Waving goodbye to our latest tanker heading to the the USA laden with Jaipur, Halcyon and Medici (our new India Brown Ale), I started thinking about how the American Craft Breweries have influenced the British brewing scene over the last 10 years or so. During my formative years at Meantime Brewery I visited the US numerous times and was blown away by the craft beer scene there. However, some of my favourite beers have come from closer to home and from some of the most distinguished breweries of Europe. Over the last 6 months we have had the chance to brew some of those styles of beer with our European series of beers brewed at The Hall brewery. This series of beers was exclusively in keg format for obvious reasons! Myself and the brewteam were really keen to try our hand at brewing these styles, some of which I’d brewed before, but others that were new to me.
Brewing keg beers on a relatively simple system certainly presented us with some challenges that would have to be overcome if we were to make a success of the project, and I took it as a personal challenge to make a success of the series. What was key to them was to be as true to the style as possible and approach it with a ‘Best in Class’ mentality. To be honest, looking at the project at the beginning, it seemed a bit like trying to cook a gourmet meal on a camping stove!
The first issue we had is the infusion mash system itself – being unable to temperature step the mash and not being able to ‘mash out’ (raising the mash temperature to prevent any further saccharification). It was difficult to gauge accurately our desired final attenuations. We needed to select styles that suited themselves to this system; heavily hopped beers such as IPAs are a no-go, because invariably unreacted polyphenols pass through into the final product. Although the beer may seem reasonably bright on packaging, within a month or so, a heavy hop haze would be present in the beer as we had no way of filtering the beer, instead relying on natural sedimentation to achieve the clarity and final yeast count that we wanted. The fermentation vessels at the Hall also presented a challenge as we had to carbonate the beer using the carbon dioxide solely produced during fermentations with no opportunity to ‘trim’. Luckily, we’ve become well practised at this.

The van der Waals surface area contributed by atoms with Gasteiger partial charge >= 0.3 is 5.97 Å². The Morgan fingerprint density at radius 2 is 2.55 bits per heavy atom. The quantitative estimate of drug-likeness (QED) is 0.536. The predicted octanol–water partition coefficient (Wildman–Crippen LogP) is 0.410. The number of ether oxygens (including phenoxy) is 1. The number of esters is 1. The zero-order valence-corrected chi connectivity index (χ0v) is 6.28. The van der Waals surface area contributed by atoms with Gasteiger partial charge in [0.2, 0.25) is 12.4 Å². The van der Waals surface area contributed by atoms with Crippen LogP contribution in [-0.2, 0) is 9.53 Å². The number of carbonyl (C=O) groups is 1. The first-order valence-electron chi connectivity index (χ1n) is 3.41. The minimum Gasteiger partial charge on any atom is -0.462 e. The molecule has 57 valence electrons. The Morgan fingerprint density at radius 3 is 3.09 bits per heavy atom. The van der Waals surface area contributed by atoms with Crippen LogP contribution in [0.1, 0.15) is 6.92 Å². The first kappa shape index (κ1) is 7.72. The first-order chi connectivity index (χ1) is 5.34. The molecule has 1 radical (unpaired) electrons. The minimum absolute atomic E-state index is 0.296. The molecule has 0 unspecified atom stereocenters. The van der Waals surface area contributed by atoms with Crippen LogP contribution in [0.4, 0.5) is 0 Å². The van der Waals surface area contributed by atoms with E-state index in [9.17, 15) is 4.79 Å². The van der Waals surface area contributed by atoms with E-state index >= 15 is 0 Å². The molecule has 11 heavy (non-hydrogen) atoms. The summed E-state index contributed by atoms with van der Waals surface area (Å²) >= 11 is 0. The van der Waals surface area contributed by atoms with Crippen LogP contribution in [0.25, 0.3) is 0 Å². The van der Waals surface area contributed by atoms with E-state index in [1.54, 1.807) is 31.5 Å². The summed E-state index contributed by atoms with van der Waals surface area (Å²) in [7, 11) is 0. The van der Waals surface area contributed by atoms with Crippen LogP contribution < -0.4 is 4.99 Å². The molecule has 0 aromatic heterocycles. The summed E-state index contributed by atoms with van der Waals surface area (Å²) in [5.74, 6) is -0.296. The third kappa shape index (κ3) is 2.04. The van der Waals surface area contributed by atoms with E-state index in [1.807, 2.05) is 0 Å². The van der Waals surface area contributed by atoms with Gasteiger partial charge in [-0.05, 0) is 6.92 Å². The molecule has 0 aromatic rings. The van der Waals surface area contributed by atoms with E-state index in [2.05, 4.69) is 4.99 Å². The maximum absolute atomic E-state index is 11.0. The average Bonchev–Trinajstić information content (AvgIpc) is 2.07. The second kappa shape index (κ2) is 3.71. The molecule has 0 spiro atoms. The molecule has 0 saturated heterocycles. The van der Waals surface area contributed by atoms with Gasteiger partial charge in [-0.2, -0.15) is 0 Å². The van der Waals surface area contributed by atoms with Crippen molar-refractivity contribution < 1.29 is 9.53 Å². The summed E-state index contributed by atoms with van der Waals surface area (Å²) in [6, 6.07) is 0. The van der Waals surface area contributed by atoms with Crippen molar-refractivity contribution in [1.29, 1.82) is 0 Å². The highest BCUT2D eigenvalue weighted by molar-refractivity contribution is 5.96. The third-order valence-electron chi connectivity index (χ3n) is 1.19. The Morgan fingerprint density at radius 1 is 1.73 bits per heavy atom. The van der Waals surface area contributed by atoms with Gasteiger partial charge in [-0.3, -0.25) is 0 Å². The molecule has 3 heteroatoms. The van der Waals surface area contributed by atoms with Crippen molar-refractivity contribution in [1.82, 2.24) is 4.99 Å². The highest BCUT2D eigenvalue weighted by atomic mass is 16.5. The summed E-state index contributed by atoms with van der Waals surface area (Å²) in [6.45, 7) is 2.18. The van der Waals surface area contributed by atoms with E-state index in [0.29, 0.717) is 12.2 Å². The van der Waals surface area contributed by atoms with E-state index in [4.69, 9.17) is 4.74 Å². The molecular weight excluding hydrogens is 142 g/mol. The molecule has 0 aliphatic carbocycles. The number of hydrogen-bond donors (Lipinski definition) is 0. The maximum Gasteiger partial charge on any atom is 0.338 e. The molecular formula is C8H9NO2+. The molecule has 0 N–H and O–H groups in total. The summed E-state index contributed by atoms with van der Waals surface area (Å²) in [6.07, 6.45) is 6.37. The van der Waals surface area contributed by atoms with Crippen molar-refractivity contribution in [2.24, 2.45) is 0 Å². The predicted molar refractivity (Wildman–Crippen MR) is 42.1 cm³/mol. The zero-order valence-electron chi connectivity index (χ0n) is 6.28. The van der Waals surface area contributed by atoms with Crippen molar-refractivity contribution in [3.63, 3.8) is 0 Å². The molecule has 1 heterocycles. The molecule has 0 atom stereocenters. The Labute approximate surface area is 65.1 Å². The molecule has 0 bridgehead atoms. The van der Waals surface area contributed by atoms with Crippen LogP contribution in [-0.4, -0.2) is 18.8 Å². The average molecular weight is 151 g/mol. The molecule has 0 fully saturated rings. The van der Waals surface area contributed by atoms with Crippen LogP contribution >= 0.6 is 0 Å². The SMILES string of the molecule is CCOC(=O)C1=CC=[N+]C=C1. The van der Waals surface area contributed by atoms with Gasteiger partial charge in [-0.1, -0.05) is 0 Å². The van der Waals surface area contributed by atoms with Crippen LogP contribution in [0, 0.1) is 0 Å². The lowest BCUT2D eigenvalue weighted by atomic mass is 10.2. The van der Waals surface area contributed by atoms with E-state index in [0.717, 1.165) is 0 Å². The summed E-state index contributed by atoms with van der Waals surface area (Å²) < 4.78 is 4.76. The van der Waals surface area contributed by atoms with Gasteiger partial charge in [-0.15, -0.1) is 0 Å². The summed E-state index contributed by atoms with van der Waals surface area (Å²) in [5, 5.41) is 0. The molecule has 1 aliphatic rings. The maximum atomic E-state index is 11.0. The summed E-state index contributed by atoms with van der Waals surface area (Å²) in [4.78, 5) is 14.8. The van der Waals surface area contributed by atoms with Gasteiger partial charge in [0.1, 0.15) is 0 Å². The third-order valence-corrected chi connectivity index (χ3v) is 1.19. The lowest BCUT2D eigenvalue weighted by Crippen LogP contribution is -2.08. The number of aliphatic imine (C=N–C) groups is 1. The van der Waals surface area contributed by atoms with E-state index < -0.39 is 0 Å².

The beer styles we decided to brew included a Belgian Blonde, Weizenbock, Berliner Weisse, Biere de Garde and a Saison. All these beers required the selection of a specific yeast, so we obtained these from both White Labs in San Diego and some from our brewing friends in Europe, propagating them at our Riverside brewery laboratory. Yeast selection, pitching rate and fermentation temperature were central to the success of these beers, so these were factors that we obsessed about to ensure the correct flavour profile and balance that would make them enjoyable.
Overall, we were very happy with the results, getting the attenuation limits that we wanted (so important for balance) and we felt we had got them all true to style – where a native drinker would think the brew came from their homeland. As you know we have already brewed and bottled the Weizen Doppelbock, now called Otto, at Riverside and in the coming months we hope to brew and bottle the Biere de Garde too as we were so pleased with it . In 2014 we have decided to embark on another keg project at the Hall, however the next series will be known as the ‘left field’ project . I’ll tell you all about that when I get back from the World Beer Cup in the States …